When impunity becomes a feature of how an institution operates, they’ll probably face some risks at the border. Two officers from the regime’s secret police (SEBIN) were detained in the town of Paraguachón, at the border between Colombia and Venezuela, located in La Guajira. According to the authorities’ report, the officers entered Colombian territory violating national sovereignty while in pursuit of criminals in the neighboring country. The officers were taken to the Paraguachón police station and then to Colombian immigration headquarters by officers of the Colombian Army and the National Police.

Political prisoners

Zulia state councilman Jorge Luis González Villasmil was arrested on January 11th in Maracaibo, for alleged possession of incendiary material, illegal possession of weapons of war and smuggling ammunition, which prompted vice-president Tareck El Aissami to dub him a terrorist. He was released on bail and his party mates ratified that evidence was planted and that this isn’t an act of justice, because González should’ve never been in jail to begin with. The Prosecutor’s Office also intervened to allow mayor Delson Guarate to be transferred to a private clinic for medical examination, according to a post on their Twitter account @MPvenezolano: “The PO processed the transfer of Delson Guarate to a specialized clinic to receive an MRI scan, guaranteeing his Human Rights.”

The metallurgical power of the sunflower

Sidor takes one more step towards collapse since it was nationalized, although it’s unclear whether in iron or coal. Reuters says that with an output of less than a tenth of its installed capacity, Sidor head Justo Noguera announced a plan for his employees to plant sunflowers, sorghum and vegetables, to contribute to food supplies. Four months after the sowing, the yields are uneven, only the sunflowers are there. Sidor produced 4.3 million tons of liquid steel just ten years ago. Today, not even chavistas in their unions have an argument to explain the lack of policies to increase output or the activities that aren’t part of the company’s purpose. With some luck, Sidor might produce 135,000 tonnes of steel this year, its worst number since it was opened in 1963.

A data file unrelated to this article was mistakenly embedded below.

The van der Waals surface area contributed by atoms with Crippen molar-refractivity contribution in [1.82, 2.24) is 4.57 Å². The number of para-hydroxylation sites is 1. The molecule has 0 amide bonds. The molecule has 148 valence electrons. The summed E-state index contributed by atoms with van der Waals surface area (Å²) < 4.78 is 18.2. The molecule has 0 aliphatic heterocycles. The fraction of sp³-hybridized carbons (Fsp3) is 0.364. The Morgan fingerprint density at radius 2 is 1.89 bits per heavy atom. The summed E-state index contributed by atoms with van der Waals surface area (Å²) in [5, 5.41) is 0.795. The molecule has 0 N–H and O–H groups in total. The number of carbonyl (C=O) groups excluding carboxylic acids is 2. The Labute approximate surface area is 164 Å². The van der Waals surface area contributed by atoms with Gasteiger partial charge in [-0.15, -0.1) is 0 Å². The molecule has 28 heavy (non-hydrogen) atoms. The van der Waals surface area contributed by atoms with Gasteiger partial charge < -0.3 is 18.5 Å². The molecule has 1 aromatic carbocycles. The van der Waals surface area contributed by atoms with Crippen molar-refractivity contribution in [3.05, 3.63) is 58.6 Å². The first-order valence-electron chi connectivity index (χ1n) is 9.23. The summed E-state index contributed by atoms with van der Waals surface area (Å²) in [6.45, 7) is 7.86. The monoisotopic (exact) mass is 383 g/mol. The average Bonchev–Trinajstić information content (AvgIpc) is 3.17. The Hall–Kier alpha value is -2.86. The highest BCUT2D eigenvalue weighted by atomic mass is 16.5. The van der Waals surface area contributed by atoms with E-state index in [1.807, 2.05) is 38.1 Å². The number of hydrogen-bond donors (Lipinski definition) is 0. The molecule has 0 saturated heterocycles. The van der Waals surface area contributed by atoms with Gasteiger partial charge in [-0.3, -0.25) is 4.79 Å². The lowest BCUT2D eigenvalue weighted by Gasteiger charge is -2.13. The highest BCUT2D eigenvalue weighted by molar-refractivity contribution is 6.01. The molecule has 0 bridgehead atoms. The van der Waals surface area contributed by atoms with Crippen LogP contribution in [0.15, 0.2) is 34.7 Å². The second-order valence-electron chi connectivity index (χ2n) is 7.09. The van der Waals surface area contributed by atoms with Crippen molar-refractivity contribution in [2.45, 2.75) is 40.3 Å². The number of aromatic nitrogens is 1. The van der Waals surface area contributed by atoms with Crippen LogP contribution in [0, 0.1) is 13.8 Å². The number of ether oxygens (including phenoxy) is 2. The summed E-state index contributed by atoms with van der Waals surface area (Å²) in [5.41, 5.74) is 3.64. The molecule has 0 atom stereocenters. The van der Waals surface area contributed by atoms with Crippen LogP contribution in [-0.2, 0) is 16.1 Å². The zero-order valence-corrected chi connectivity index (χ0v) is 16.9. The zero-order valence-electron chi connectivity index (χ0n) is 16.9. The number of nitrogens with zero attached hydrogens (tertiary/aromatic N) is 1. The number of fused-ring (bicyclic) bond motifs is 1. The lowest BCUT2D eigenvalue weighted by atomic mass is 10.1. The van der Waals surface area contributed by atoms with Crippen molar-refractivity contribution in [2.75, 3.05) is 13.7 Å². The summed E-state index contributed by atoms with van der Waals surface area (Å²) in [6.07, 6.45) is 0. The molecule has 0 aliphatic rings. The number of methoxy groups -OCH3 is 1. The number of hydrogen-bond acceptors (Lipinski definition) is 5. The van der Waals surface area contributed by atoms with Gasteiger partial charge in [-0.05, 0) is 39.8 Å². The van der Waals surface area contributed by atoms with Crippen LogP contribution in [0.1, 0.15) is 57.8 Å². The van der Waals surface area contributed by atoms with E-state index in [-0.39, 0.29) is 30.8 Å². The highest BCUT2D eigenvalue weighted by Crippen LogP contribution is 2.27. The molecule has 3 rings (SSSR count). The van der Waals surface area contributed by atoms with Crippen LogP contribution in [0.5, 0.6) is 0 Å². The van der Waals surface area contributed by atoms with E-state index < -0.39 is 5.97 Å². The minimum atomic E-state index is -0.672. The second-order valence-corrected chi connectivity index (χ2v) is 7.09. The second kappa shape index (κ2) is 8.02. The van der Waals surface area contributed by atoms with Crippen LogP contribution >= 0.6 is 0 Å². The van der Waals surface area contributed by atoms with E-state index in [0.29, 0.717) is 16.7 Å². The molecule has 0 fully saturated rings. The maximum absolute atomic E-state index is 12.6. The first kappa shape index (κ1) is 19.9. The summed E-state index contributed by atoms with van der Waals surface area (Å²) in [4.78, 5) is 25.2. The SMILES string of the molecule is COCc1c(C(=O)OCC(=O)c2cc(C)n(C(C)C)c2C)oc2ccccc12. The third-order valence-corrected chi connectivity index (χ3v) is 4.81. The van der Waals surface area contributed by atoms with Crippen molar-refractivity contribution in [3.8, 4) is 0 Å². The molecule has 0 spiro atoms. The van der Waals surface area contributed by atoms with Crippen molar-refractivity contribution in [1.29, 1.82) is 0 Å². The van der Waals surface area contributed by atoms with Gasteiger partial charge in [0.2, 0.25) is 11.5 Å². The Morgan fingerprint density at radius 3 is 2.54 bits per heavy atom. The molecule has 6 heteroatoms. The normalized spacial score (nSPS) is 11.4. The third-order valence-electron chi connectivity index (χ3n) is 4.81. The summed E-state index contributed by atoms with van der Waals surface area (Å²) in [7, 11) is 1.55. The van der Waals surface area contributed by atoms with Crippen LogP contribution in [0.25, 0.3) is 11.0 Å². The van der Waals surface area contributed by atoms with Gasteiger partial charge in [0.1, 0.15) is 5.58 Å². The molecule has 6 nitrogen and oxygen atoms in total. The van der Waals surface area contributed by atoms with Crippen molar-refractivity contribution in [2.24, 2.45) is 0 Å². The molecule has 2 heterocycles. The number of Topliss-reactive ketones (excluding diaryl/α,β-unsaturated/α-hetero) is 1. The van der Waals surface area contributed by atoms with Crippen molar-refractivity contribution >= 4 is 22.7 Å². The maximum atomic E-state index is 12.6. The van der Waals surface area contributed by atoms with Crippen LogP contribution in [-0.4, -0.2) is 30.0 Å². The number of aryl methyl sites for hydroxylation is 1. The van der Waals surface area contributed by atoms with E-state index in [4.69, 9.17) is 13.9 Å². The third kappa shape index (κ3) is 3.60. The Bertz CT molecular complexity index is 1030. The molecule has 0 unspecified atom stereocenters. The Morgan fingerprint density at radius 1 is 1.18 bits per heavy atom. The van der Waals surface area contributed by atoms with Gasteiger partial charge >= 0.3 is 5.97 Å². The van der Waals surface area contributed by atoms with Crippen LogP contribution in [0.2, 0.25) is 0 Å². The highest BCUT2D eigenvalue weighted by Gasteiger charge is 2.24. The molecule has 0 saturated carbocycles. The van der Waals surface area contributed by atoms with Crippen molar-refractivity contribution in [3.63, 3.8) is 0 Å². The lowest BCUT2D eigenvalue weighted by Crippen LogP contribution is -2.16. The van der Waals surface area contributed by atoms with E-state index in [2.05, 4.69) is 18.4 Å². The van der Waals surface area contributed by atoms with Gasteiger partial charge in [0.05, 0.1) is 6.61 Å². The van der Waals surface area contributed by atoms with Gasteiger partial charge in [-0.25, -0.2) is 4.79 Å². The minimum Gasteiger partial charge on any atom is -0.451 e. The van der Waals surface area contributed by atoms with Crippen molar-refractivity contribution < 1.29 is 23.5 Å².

Go, Ekaré!

We have to celebrate the Special Mention of the Bologna Ragazzi New Horizons Award 2017 for “Cuéntame del 1 al 10” by Ana Palmero Cáceres, published by Ediciones Ekaré. The jury of the award granted by Bologna’s International Children’s and Youth’s Book Fair, the most important event of its kind, handed out the prize with this statement: “A book to tell, simple and short, where numbers are presented through traditional patterns of its culture. Attractive and fun to use, it is worth highlighting the great quality of the book’s graphic design.” What’s so special about it? That it invites children to count animals using a reinterpretation of the wajas or guapas, traditional ye’kuana baskets.

In the words of economist Asdrúbal Oliveros: the black market dollar doesn’t drop, it ducks just to leap higher.

Naky Soto

Naky gets called Naibet at home and at the bank. She coordinates training programs for an NGO. She collects moments and turns them into words. She has more stories than freckles.